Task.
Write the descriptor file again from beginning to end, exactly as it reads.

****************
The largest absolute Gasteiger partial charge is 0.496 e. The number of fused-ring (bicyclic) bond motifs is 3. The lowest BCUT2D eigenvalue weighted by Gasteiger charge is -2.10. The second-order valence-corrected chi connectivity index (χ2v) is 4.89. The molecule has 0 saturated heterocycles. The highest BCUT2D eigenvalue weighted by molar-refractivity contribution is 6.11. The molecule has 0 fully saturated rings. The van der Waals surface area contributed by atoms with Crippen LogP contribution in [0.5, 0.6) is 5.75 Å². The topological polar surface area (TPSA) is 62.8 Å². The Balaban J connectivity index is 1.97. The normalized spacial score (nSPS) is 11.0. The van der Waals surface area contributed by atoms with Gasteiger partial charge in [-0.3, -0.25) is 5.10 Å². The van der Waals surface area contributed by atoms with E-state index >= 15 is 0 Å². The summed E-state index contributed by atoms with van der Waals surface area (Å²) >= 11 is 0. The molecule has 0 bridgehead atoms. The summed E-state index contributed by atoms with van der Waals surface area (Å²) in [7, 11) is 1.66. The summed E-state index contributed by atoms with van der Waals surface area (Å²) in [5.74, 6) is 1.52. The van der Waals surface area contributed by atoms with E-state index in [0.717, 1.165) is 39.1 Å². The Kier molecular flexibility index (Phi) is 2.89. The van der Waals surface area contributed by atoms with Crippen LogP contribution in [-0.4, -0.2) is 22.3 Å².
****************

The largest absolute Gasteiger partial charge is 0.496 e. The number of fused-ring (bicyclic) bond motifs is 3. The lowest BCUT2D eigenvalue weighted by Gasteiger charge is -2.10. The second-order valence-corrected chi connectivity index (χ2v) is 4.89. The molecule has 0 saturated heterocycles. The highest BCUT2D eigenvalue weighted by molar-refractivity contribution is 6.11. The molecule has 0 fully saturated rings. The van der Waals surface area contributed by atoms with Crippen LogP contribution in [0.5, 0.6) is 5.75 Å². The topological polar surface area (TPSA) is 62.8 Å². The Balaban J connectivity index is 1.97. The normalized spacial score (nSPS) is 11.0. The van der Waals surface area contributed by atoms with Gasteiger partial charge in [-0.3, -0.25) is 5.10 Å². The van der Waals surface area contributed by atoms with E-state index >= 15 is 0 Å². The summed E-state index contributed by atoms with van der Waals surface area (Å²) >= 11 is 0. The molecule has 0 bridgehead atoms. The summed E-state index contributed by atoms with van der Waals surface area (Å²) in [7, 11) is 1.66. The summed E-state index contributed by atoms with van der Waals surface area (Å²) in [5.74, 6) is 1.52. The van der Waals surface area contributed by atoms with E-state index in [0.717, 1.165) is 39.1 Å². The Kier molecular flexibility index (Phi) is 2.89. The van der Waals surface area contributed by atoms with Crippen LogP contribution in [-0.4, -0.2) is 22.3 Å².